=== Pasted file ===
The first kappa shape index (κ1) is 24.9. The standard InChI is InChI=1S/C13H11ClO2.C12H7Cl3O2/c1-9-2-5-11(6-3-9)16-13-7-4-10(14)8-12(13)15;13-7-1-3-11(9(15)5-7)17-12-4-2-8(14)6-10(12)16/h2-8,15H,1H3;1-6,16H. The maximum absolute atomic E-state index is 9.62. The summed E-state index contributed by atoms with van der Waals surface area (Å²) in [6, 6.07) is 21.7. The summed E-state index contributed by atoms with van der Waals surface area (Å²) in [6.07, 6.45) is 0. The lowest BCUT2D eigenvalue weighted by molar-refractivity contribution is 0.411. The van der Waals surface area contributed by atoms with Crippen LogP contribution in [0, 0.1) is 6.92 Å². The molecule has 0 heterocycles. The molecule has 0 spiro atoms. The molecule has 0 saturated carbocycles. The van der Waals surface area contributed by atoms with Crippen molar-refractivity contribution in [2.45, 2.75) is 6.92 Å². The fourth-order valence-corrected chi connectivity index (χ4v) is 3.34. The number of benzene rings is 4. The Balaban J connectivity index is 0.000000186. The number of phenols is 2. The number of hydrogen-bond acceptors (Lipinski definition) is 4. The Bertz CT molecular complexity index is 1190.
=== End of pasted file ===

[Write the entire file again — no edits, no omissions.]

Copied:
The first kappa shape index (κ1) is 24.9. The standard InChI is InChI=1S/C13H11ClO2.C12H7Cl3O2/c1-9-2-5-11(6-3-9)16-13-7-4-10(14)8-12(13)15;13-7-1-3-11(9(15)5-7)17-12-4-2-8(14)6-10(12)16/h2-8,15H,1H3;1-6,16H. The maximum absolute atomic E-state index is 9.62. The summed E-state index contributed by atoms with van der Waals surface area (Å²) in [6, 6.07) is 21.7. The summed E-state index contributed by atoms with van der Waals surface area (Å²) in [6.07, 6.45) is 0. The lowest BCUT2D eigenvalue weighted by molar-refractivity contribution is 0.411. The van der Waals surface area contributed by atoms with Crippen LogP contribution in [0, 0.1) is 6.92 Å². The molecule has 0 heterocycles. The molecule has 0 spiro atoms. The molecule has 0 saturated carbocycles. The van der Waals surface area contributed by atoms with Crippen molar-refractivity contribution in [2.45, 2.75) is 6.92 Å². The fourth-order valence-corrected chi connectivity index (χ4v) is 3.34. The number of benzene rings is 4. The Balaban J connectivity index is 0.000000186. The number of phenols is 2. The number of hydrogen-bond acceptors (Lipinski definition) is 4. The Bertz CT molecular complexity index is 1190.